You get what you pay for, runs the old adage – but someone needs to tell Samsung. The LE32R87 looks every bit as sexy as sets costing far more, is built every bit as well, and is largely as well specified, but it’s priced to compete more with entry-level models than range flagships. As your first foray into ‘proper’ TV ownership, it’s hard to see where you could go wrong.
What, you want more detail? Here goes: this is a digitally equipped HD-Ready 32in set with a decent spec. It’ll handle most forms of HD content, it’s got three HDMI ins and a PC input, and it complies with the HDMI CEC control bus, so you can operate the set and other suitable Samsung kit off one remote handset.
Downsides? The set’s HDMI inputs are ‘only’ HDMI 1.2 sockets, not latest-spec 1.3, so it won’t accept 1080p video, never mind 1080p/24fps. At this screen size, that’s not necessarily reason to get terminal, but it’s worth knowing nonetheless.
Value is hard to argue with
Picture quality? Let’s get the bad news out of the way first: other 32in sets (all, admittedly, more expensive) have better contrast and black depth. But don’t let that put you off, because what the Samsung does, it does very well – and it’s also way cheaper than most size rivals we’d recommend.
For example, this set has a decent TV tuner, so off-air broadcasts look involving and natural. It keeps the image adequately stable, and despite not being a 100Hz design, it manages an involving, natural feel with Freeview content, although it could cope better with fast motion.
The Samsung also has a really winning way with bright, colourful DVD and HD footage, such as a Pixar animation or a lively superhero flick like Spiderman 3. It manages to blend natural hues – skin, for instance, looks as human as it ought – with plenty of verve, lending Spidey’s trademark suit all the electric red and blue energy it needs to snap from the screen.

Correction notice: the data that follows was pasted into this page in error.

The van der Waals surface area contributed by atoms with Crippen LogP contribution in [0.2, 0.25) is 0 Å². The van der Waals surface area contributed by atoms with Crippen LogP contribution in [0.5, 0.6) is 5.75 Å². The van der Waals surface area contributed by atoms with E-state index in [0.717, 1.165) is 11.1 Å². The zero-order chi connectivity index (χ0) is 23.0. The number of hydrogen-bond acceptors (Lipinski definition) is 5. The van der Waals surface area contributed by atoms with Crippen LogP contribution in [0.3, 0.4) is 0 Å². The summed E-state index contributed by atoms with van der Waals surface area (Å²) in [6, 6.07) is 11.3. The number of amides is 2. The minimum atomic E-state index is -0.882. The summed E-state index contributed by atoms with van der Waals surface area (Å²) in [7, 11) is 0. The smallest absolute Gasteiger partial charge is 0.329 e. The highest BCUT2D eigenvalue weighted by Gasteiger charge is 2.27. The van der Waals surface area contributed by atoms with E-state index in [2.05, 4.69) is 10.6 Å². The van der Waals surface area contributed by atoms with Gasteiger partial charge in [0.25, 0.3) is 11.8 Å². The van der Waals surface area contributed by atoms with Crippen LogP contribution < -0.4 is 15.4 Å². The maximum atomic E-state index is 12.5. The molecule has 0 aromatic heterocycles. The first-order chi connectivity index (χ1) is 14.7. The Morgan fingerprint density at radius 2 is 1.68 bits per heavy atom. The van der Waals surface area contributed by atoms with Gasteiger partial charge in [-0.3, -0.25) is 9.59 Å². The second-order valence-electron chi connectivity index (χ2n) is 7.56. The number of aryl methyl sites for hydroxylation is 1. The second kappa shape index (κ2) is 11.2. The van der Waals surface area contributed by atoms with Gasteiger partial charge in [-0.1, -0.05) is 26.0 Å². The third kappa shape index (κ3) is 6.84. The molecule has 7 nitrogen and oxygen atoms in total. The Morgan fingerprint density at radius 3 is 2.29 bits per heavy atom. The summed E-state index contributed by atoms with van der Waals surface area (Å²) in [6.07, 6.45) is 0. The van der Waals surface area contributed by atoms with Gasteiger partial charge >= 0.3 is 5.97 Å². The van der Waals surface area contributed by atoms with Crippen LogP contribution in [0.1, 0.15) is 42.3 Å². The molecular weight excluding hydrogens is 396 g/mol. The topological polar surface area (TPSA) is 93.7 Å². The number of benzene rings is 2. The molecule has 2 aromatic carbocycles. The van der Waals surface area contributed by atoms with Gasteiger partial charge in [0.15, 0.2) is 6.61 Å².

No 1080p support is a blow, but feel the value
Only one really nagging doubt bothers us: that lack of 1080p/24fps support. For a 2007 model-year set not to be able to accept the latest, best quality of disc-based video is a bit of an oversight: we’d bet next year’s Samsung puts that one right quick smart. The added smoothness and realism it will bring to motion panning should be well worth the manufacturer’s effort.
In the meantime, should you buy this set? We’d say yes, so long as you know what you’re getting into. It’s great value, it’s a fine day-to-day TV and it looks superb: if you can cope with that, and don’t plan a solid diet of HD video from your PS3 or whatever, it’s well worth a punt.